My father was cruising off North Kenya recently in his wharram cat. He said that 2 open boats drove up at speed and sat about half a mile off for about 10 mins before leaving. He is convinced that they were Pirates who decided that it was not worth their trouble to bother with a boat that looked cheaper than their own!

    The pirates off Somalia are a mix of kids in fishing boats with Ak47s and organised warlords funding armies. It’s a difficult problem that can only be solved by stopping the pirates from profiting from what they do. International navies are going to have to protect boats in dangerous areas and arrest the pirates. The French have made a good start at this but it is useless if the pirates can still get ransoms.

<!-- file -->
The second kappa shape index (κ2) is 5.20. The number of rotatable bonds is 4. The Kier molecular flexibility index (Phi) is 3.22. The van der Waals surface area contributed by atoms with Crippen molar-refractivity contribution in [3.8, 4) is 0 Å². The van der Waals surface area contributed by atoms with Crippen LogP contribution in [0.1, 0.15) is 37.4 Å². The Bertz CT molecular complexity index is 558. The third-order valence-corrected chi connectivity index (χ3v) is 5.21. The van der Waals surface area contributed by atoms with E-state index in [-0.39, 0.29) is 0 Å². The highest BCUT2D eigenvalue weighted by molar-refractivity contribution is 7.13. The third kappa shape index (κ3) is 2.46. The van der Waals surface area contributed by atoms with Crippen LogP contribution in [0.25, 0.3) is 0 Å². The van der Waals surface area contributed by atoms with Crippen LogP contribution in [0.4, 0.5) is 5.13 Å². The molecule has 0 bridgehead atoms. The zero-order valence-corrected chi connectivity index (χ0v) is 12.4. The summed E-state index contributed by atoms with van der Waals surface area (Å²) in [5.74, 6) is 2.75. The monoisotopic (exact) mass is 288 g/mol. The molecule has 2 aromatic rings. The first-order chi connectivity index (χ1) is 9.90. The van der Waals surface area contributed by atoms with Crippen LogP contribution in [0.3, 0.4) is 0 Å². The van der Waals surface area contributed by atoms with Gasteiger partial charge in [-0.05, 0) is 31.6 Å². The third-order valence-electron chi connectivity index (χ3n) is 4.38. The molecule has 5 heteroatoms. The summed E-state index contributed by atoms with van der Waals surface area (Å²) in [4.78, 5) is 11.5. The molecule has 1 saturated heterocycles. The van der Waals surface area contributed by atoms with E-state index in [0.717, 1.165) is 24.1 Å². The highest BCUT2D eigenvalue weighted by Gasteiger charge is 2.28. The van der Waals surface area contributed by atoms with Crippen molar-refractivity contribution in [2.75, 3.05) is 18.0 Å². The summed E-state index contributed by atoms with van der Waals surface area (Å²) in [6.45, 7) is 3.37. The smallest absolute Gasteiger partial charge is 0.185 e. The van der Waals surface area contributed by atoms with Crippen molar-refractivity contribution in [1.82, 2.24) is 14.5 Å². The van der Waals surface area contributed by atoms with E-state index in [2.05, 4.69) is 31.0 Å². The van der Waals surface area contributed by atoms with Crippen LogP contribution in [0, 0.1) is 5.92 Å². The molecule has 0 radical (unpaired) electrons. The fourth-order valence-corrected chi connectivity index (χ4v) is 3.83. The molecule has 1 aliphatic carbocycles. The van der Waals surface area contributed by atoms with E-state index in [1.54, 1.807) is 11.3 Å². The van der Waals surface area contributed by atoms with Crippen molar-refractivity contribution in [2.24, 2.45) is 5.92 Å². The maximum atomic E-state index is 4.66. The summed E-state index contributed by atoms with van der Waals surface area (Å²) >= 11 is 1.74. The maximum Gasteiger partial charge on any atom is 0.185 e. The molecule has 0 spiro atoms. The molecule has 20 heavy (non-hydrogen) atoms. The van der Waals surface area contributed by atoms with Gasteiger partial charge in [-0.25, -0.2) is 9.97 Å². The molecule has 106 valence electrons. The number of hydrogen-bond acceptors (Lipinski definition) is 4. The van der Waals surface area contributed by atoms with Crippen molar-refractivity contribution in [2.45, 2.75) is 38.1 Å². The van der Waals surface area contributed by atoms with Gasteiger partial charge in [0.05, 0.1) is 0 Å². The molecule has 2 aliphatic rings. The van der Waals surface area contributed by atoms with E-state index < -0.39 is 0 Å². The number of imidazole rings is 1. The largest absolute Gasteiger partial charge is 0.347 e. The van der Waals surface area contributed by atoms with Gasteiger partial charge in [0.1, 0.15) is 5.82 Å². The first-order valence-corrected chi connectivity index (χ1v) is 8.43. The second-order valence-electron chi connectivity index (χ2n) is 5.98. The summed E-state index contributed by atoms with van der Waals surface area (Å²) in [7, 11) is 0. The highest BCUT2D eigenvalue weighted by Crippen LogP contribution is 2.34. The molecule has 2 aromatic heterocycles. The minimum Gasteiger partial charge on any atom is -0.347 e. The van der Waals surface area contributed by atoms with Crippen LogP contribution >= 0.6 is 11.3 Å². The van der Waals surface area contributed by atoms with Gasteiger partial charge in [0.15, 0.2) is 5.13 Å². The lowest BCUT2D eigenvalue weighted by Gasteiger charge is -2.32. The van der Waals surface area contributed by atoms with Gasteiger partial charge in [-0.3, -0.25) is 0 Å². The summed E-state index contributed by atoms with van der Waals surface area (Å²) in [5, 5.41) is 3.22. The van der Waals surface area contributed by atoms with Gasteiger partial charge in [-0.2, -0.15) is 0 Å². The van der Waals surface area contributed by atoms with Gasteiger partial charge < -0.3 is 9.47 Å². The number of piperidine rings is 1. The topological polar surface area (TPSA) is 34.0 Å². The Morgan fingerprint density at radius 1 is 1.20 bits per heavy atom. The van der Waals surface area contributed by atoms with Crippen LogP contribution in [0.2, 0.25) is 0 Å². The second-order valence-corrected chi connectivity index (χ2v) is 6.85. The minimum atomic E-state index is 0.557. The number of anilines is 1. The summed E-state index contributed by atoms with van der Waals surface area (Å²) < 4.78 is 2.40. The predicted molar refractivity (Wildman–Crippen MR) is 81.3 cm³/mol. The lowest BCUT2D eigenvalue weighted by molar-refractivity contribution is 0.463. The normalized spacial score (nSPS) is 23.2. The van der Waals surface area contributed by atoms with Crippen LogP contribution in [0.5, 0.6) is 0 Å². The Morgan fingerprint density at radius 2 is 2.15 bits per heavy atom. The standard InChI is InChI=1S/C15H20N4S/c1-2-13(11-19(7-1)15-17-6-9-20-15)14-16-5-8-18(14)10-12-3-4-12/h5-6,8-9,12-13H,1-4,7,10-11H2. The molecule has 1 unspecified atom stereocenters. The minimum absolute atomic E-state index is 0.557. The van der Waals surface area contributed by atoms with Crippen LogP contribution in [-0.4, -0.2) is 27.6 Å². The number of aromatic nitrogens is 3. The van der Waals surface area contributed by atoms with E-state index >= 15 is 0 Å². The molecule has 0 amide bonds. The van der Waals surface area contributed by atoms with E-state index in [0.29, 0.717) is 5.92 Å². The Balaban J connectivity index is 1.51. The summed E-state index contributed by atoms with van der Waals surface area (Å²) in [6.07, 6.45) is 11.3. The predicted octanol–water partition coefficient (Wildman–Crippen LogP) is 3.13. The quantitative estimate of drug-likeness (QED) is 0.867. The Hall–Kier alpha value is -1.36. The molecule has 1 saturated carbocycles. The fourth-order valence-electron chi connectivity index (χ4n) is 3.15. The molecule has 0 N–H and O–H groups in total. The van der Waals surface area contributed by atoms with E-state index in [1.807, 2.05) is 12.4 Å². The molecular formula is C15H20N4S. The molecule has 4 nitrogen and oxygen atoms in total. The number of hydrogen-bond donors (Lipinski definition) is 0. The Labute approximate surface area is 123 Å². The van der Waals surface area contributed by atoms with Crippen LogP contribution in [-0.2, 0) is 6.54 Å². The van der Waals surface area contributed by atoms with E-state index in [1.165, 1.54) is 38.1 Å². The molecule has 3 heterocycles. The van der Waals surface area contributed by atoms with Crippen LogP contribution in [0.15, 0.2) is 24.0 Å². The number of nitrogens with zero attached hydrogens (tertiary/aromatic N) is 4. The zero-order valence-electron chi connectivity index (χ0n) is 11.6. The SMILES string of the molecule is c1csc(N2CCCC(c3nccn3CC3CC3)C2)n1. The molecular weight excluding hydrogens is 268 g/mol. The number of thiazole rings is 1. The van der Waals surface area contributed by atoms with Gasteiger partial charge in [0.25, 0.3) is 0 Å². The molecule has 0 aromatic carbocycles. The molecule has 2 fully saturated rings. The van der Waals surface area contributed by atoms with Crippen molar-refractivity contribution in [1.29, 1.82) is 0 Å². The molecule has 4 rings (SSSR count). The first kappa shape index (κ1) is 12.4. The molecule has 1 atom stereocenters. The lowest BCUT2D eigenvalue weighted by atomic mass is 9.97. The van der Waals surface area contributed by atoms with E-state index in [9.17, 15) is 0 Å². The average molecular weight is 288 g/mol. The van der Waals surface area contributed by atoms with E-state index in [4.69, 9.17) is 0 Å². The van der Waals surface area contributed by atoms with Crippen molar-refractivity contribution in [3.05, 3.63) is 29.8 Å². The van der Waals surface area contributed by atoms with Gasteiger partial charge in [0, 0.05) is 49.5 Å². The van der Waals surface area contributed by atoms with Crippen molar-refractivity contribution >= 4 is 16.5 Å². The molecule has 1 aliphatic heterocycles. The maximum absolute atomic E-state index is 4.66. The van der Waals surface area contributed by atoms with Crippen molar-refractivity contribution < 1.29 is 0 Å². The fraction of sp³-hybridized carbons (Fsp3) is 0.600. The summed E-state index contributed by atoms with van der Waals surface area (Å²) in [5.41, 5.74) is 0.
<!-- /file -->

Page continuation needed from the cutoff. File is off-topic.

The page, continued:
5. marshmat
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    marshmat Senior Member

    Saw this in the Toronto Star recently.

    Looks like Somalia's neighbours are starting to get a bit ticked off. The figure of $150m a year in piracy ransom revenues sounds a bit high; I've heard $50m a year quoted by other news sources a fair bit lately.

    Whether it's $50m or $150m, that's a lot of revenue coming into Somalia. Various navies seem to be taking turns escorting UN relief ships in and out, but it's a big area and the pirates are getting awfully brazen.

    I caught a bit of a news clip yesterday about a couple of major shipping lines ordering their fleets to avoid the Gulf of Aden and plot new courses around the Cape....

  6. Butch .H
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    Butch .H Senior Member

    Simple the pirates strong holds have been identified plug in a few co ords into a cruise or two and its over and out. Oh! I forgot no oil in Somalia silly me:D
  7. clmanges
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    clmanges Senior Member